In 2020, Bena founded Feedback to the Future to empower small-scale farmers in East Africa through regenerative farming methods like food forest cultivation, ground cover planting, composting, and rainwater collection, aiming to address climate change, biodiversity loss, and poverty. Responding to community request for knowledge, Bena and her co-founders developed a training programme designed as a blended learning approach to introduce basic food forestry concepts and aimed to make sustainable agriculture accessible to all. Over time, the training evolved to focus on syntropic agroforestry, a simpler and more practical approach for farmers.

Photocredit: Benedetta Kyengo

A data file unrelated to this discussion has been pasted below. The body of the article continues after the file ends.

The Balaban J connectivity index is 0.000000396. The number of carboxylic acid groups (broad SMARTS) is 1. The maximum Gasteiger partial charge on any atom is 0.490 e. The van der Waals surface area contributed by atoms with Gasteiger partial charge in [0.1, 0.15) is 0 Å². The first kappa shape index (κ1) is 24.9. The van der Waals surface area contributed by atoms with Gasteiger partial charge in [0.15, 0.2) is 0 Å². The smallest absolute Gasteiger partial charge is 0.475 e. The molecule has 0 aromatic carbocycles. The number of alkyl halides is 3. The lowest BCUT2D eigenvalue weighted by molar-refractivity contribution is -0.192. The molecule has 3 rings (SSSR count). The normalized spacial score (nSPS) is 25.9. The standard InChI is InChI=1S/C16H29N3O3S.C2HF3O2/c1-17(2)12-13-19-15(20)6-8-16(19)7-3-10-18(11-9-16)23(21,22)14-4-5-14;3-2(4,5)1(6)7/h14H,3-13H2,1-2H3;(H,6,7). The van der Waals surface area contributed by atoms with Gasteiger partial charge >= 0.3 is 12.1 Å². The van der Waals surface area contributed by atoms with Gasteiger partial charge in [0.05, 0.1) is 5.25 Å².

Throughout the transformation of Ing'alatani, Bena and the community faced challenges such as La Niña, a severe 3-year-long drought. Intensive planting efforts ensued, albeit with careful water management due to scarcity. The primary focus shifted from growth to survival for the planted trees as they implemented mulching and innovative solutions like drip irrigation using recycled liquor bottles. Their perseverance bore fruit as the rains finally arrived in March 2023, breathing life into the arid land. “It was so much hard work. I really admire the team on the ground because they were so dedicated. For two years, they made sure that these trees survived, and then, luckily, it rained. And that's where you see the magic of nature!" she recounts. "Because within one month, you could see a big difference. The trees were growing like crazy because the roots had already developed. The rain did not go for long, but after one month, you couldn't see to the other side!”